In Baffinland v Tower-EBC, 2022 ONSC 1900, Justice Pattillo dismissed both: (1) an application to set aside an award from a majority of an arbitral tribunal (the “Majority Award”) under section 46 of the Arbitration Act, 1991, S.O. 1991, c. 17 (the “Act”); and (2) an application for an order granting leave to appeal the Majority Award and Costs Award under section 45(1) of the Act. Justice Pattillo found there were no grounds upon which to set aside the Majority Award; there was no lack of jurisdiction or failure to be treated equally and fairly. Nor could leave to appeal be granted under section 45(1) of the Act because the arbitration agreement precluded an appeal.
This matter involved the construction of a rail line in the Qikiqtani region of North Baffin in Nunavut. The applicants, Baffinland Iron Mines LP and Baffinland Iron Mines Corporation (collectively “BIM”), wanted to construct the rail line along related infrastructure to transport ore from the Mary River mine to a port at Milne Inlet (the “Project”). BIM entered into two contracts with the respondent, a general partnership between EBC Inc. and Tower Arctic Limited (“TEBC”), to perform earthworks for the Project. The contracts were based upon the FIDIC (Federation Internationale des Ingenieurs-conseils) standard form for construction projects, were virtually identical to each other, and contained an agreement to arbitrate (the “Contracts”).
TEBC entered into a sub-contract with another privately owned corporation (“CRS”) for drilling, blasting and crushing services in connection with the Contracts.
The Project suffered lengthy, unanticipated delays in obtaining the permits necessary under Nunavut law. Having not received the requisite permits, BIM sent a notices to TEBC on September 25, 2018, terminating the Contracts.
The arbitration – TEBC commenced arbitration, challenging BIM’s right to terminate the Contracts and for damages arising from the termination. TEBC also sought to recover amounts that it would owe to CRS for outstanding standby charges, the cost of spare parts, and lost profit. The arbitration proceeded before a three-member tribunal. Prior to the hearing, with the consent of the parties, the tribunal issued a Procedural Order that provided sub-contractor and non-party CRS with the right to be represented by counsel during the testimony of CRS witnesses at the merits hearing (in the interests of advancing the CRS component of TEBC’s claim).
After hearing from seven fact witnesses and five experts at the hearing, receiving a joint expert report, and two-and-a-half days of closing submissions, the tribunal issued a Partial Final Award on Liability and Remedy on December 9, 2020. The tribunal unanimously found that BIM had wrongfully terminated the Contracts but was split in respect of damages. The Majority Award provided TEBC with damages of either $70,340,292 or $66,763,347, depending on whether BIM was taking title to certain contractor equipment, along with damages for lost profits, as a result of CRS’ claims, as compensation for supplied materials and as compensation for the parties’ agreement on smaller claims. The Partial Dissent found that damages ought to be $54,155,680 less than the Majority Award. It awarded damages for a smaller amount of lost profits, with no damages in consideration of the contractor equipment moved to the construction site or for CRS’s claims.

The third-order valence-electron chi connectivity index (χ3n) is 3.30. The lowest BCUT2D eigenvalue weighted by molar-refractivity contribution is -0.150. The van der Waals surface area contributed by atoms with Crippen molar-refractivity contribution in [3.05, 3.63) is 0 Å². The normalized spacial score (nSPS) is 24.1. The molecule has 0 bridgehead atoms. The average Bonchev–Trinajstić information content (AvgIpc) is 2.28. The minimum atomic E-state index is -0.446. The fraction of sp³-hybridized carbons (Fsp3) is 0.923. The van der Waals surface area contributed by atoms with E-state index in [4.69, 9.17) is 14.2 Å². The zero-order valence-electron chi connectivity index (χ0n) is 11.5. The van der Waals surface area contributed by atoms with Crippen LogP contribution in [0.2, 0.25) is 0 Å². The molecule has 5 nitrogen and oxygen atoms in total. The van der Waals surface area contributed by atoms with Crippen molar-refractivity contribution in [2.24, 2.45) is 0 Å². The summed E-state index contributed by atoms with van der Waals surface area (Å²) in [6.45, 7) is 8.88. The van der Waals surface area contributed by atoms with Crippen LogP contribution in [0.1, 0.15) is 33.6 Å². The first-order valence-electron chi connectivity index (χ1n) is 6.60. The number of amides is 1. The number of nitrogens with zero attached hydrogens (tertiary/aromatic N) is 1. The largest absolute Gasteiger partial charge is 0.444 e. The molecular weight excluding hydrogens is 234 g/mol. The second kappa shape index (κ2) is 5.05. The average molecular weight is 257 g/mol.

After summarizing the facts relating to the arbitration, Justice Pattillo determined there were three issues before him as a result of BIM’s application: 1) whether the Award should be set aside pursuant to section 46 of the Act; 2) whether BIM had a right of appeal under section 45 of the Act; and, if so, 3) whether leave to appeal should be granted under section 45 of the Act.
The set aside application – BIM argued that the Majority of the tribunal exceeded its jurisdiction in three specific ways (the “Disputed Claims”). These were in: a) awarding TEBC standby fees in respect of contractor equipment TEBC sent to Baffin Island or otherwise dedicated to the Contracts (the “Standby Claim”); b) awarding $13 million in compensation in respect of CRS’s pre-termination standby fees and lost profit (the “CRS Claims”); and c) awarding non-contractual damages for TEBC’s loss of profits in respect of additional quantities of earthworks which were allegedly outside the Contracts(the “Additional Quantities”). These Disputed Claims correlated with where the Partial Dissent disagreed with the Majority’s award on damages.
(1) Waiver issue – TEBC opposed BIM’s application because BIM never raised any objection before the tribunal with respect to the Disputed Claims. Moreover, BIM actually agreed to the inclusion of the Disputed Claims in the arbitration and provided defences to these claims on the merits. Amongst other provisions in the Act, and under the ICC Rules which applied, TEBC relied upon section 46(3) of the Act, which provides that the court shall not set aside an award if ”the party has agreed to the inclusion of the dispute or matter, waived the right to object to its inclusion or agreed that the arbitral tribunal has power to decide what disputes have been referred to it.”